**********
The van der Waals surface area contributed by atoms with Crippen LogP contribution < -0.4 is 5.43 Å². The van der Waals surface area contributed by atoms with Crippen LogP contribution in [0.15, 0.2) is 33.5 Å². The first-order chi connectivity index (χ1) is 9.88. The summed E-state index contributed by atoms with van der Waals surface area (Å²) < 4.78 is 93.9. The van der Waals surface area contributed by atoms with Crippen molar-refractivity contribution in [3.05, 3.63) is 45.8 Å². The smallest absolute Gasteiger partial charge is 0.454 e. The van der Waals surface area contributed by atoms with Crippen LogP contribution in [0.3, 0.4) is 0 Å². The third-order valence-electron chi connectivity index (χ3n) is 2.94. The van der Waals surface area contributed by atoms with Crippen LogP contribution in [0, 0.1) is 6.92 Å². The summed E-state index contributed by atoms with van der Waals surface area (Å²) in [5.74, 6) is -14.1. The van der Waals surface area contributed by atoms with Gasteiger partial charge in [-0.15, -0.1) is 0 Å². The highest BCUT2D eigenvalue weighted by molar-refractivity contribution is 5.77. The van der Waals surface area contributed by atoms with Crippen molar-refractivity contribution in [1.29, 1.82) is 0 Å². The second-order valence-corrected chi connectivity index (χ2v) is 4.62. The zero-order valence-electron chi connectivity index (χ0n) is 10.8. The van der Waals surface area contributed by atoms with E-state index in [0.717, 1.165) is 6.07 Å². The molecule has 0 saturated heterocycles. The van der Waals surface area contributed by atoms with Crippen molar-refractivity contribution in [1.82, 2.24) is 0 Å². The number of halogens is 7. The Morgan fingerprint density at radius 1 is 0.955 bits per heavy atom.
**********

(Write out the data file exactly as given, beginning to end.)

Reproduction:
The van der Waals surface area contributed by atoms with Crippen LogP contribution < -0.4 is 5.43 Å². The van der Waals surface area contributed by atoms with Crippen LogP contribution in [0.15, 0.2) is 33.5 Å². The first-order chi connectivity index (χ1) is 9.88. The summed E-state index contributed by atoms with van der Waals surface area (Å²) < 4.78 is 93.9. The van der Waals surface area contributed by atoms with Crippen molar-refractivity contribution in [3.05, 3.63) is 45.8 Å². The smallest absolute Gasteiger partial charge is 0.454 e. The van der Waals surface area contributed by atoms with Crippen LogP contribution in [0.3, 0.4) is 0 Å². The third-order valence-electron chi connectivity index (χ3n) is 2.94. The van der Waals surface area contributed by atoms with Crippen LogP contribution in [0, 0.1) is 6.92 Å². The summed E-state index contributed by atoms with van der Waals surface area (Å²) in [5.74, 6) is -14.1. The van der Waals surface area contributed by atoms with Gasteiger partial charge in [-0.15, -0.1) is 0 Å². The highest BCUT2D eigenvalue weighted by molar-refractivity contribution is 5.77. The van der Waals surface area contributed by atoms with Crippen molar-refractivity contribution in [1.29, 1.82) is 0 Å². The second-order valence-corrected chi connectivity index (χ2v) is 4.62. The zero-order valence-electron chi connectivity index (χ0n) is 10.8. The van der Waals surface area contributed by atoms with E-state index in [0.717, 1.165) is 6.07 Å². The molecule has 0 saturated heterocycles. The van der Waals surface area contributed by atoms with Crippen molar-refractivity contribution in [1.82, 2.24) is 0 Å². The number of halogens is 7. The Morgan fingerprint density at radius 1 is 0.955 bits per heavy atom.